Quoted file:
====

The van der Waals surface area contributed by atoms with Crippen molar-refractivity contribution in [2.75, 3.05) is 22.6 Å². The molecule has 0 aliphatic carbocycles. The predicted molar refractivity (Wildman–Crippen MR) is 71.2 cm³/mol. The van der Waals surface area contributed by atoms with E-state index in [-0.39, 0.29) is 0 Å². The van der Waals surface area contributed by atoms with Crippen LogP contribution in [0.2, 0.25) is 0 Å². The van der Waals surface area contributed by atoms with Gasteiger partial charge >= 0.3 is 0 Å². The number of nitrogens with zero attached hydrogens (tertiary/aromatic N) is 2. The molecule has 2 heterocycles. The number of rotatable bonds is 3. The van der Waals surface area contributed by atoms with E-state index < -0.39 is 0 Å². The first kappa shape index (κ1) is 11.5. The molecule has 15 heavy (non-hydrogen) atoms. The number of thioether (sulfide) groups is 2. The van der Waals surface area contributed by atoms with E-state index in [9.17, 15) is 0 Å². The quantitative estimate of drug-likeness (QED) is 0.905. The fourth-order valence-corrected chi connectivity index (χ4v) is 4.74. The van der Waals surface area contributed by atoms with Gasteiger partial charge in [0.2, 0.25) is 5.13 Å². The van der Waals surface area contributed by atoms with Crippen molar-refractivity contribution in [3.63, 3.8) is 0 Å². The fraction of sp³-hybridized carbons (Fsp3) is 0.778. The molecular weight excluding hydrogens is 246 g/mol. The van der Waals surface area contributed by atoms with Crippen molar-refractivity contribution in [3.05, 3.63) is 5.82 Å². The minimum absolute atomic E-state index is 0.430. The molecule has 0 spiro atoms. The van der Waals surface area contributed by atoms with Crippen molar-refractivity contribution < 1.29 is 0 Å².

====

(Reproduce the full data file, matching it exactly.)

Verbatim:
The van der Waals surface area contributed by atoms with Crippen molar-refractivity contribution in [2.75, 3.05) is 22.6 Å². The molecule has 0 aliphatic carbocycles. The predicted molar refractivity (Wildman–Crippen MR) is 71.2 cm³/mol. The van der Waals surface area contributed by atoms with E-state index in [-0.39, 0.29) is 0 Å². The van der Waals surface area contributed by atoms with Crippen LogP contribution in [0.2, 0.25) is 0 Å². The van der Waals surface area contributed by atoms with Gasteiger partial charge >= 0.3 is 0 Å². The number of nitrogens with zero attached hydrogens (tertiary/aromatic N) is 2. The molecule has 2 heterocycles. The number of rotatable bonds is 3. The van der Waals surface area contributed by atoms with E-state index < -0.39 is 0 Å². The first kappa shape index (κ1) is 11.5. The molecule has 15 heavy (non-hydrogen) atoms. The number of thioether (sulfide) groups is 2. The van der Waals surface area contributed by atoms with E-state index in [9.17, 15) is 0 Å². The quantitative estimate of drug-likeness (QED) is 0.905. The fourth-order valence-corrected chi connectivity index (χ4v) is 4.74. The van der Waals surface area contributed by atoms with Gasteiger partial charge in [0.2, 0.25) is 5.13 Å². The van der Waals surface area contributed by atoms with Crippen molar-refractivity contribution in [3.63, 3.8) is 0 Å². The fraction of sp³-hybridized carbons (Fsp3) is 0.778. The molecular weight excluding hydrogens is 246 g/mol. The van der Waals surface area contributed by atoms with Crippen molar-refractivity contribution in [3.05, 3.63) is 5.82 Å². The minimum absolute atomic E-state index is 0.430. The molecule has 0 spiro atoms. The van der Waals surface area contributed by atoms with Crippen molar-refractivity contribution < 1.29 is 0 Å².